While any surgical wound produces pain, different types of tissue produce different kinds and quantities of discomfort. Skin incisions usually feel achy the first postoperative day, while the anesthesia is still wearing off and other pains feel more present. The incisional pain becomes more noticeable the second day, and usually feels like a slight burning sensation. This tends to fade after the first three or four days, as the wound settles in. Breast tissue can also cause pain, but this is more of a dull ache, and it usually is not that significant unless pressure is placed on the tissue itself. Muscle wounds, on the other hand, can be very uncomfortable for long periods of time. If you have ever sprained or bruised a muscle, you know that it hurts like crazy, and can take a long time to get better, because muscle tissue contains extensive blood vessels and nerves. The pectoralis muscle sits on the chest wall, underneath the breast tissue and against the rib cage. It normally lies flat, with no space underneath it. When it is lifted up to make room for a sub-pectoral implant, part of it has to be divided, or cut, to make it looser. Furthermore, in order to make space for the implant, the muscle needs to stretch, both during the surgery and slowly over time afterwards. This causes significant pain, more than many patients realize.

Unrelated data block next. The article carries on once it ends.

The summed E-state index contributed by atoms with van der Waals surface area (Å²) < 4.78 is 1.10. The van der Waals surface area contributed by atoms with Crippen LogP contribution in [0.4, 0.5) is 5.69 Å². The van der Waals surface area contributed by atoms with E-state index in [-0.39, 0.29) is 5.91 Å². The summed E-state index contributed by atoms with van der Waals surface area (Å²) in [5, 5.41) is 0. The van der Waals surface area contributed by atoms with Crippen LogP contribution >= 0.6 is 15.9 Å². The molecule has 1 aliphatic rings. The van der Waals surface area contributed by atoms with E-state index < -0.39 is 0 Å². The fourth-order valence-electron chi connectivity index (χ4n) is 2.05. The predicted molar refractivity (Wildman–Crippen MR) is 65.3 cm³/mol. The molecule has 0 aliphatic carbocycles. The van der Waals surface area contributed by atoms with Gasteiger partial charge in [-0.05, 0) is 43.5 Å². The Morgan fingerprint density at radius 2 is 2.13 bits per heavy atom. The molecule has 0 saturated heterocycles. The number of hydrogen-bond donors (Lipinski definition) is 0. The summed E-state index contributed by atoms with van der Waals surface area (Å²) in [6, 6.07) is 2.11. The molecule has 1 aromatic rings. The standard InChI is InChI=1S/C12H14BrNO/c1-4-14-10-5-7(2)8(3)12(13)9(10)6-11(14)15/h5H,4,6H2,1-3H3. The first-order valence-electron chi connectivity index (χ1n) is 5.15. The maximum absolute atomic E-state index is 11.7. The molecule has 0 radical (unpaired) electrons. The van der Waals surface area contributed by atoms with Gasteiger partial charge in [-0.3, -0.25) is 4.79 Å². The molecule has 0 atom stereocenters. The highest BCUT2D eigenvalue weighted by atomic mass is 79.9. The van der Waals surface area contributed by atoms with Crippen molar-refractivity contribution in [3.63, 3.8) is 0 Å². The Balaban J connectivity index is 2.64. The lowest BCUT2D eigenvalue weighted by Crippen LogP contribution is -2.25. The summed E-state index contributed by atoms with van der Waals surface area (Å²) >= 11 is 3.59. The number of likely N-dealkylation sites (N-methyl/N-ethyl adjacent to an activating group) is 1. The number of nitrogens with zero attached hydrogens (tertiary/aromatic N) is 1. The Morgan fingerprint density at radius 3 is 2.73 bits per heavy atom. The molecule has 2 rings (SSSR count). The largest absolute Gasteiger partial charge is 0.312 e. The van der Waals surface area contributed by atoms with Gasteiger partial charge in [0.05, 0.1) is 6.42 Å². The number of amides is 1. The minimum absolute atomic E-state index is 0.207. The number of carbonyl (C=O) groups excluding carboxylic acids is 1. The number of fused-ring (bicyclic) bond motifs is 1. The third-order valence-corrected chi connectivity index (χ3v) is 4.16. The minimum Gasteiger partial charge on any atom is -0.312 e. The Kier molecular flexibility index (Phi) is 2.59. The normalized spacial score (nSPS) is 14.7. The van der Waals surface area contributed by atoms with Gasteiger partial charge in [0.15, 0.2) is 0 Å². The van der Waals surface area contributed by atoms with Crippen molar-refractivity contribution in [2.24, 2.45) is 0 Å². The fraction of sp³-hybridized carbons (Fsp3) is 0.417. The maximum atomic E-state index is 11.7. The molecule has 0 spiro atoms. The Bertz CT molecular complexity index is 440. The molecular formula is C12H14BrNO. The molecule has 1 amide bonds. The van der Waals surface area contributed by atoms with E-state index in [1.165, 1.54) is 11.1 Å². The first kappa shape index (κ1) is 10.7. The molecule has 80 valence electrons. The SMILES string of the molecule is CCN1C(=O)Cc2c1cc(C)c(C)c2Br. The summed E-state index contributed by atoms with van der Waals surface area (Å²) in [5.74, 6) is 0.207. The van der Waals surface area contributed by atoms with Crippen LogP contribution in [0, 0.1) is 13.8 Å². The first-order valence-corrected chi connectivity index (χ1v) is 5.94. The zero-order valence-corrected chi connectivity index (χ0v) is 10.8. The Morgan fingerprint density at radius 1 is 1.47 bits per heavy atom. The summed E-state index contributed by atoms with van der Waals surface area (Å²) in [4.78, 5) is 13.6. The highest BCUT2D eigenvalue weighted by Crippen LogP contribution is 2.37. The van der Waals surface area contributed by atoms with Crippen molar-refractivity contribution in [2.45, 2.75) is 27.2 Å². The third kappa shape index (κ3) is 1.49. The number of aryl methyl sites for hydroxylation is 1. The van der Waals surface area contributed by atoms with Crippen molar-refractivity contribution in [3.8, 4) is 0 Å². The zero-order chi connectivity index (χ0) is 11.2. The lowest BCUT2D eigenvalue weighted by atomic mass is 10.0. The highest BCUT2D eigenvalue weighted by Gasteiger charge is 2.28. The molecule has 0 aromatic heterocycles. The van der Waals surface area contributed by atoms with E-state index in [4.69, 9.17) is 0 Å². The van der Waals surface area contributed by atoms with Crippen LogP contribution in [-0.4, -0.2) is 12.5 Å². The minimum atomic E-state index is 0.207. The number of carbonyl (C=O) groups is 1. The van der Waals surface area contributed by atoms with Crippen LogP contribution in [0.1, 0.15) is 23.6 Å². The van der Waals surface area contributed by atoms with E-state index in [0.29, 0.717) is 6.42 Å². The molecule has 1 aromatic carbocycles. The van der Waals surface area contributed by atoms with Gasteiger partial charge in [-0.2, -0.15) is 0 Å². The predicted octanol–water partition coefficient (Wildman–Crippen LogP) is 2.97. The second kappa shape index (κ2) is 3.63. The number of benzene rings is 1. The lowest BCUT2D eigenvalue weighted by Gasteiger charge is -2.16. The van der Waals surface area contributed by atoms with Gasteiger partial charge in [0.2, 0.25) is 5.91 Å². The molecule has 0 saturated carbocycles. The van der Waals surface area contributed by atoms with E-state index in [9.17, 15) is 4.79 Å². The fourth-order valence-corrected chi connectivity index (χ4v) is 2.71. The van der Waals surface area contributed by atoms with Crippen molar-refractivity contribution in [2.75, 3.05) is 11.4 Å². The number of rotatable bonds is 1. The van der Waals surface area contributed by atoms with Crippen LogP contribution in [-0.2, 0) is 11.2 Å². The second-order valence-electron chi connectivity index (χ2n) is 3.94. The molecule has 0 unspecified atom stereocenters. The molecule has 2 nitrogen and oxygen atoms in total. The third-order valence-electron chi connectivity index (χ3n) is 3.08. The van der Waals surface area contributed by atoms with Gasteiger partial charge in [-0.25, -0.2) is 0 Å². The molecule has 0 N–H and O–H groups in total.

Do you have small children or small pets at home?
When it comes to postoperative instructions, it is common to be advised not to perform any heavy lifting nor straining. Patients usually understand this to mean no strenuous exercise and no carrying heavy package. But heavy lifting also includes small children and pets, especially if they are over 15 pounds in weight. The other issue with small children and pets is that, even if they are not extremely heavy, the sheer amount of movement of which they are capable means that handling them requires more force and can be more challenging. This limitation usually surprises patients, especially moms, who worry about not carrying their babies for weeks on end. The bad news is that these limitations are real and sometimes do last several weeks. The good news is that there are lots of ways to work around the no picking up rule, and baby or puppy snuggling need not be compromised to do so.
Do you take any herbal or homeopathic medications?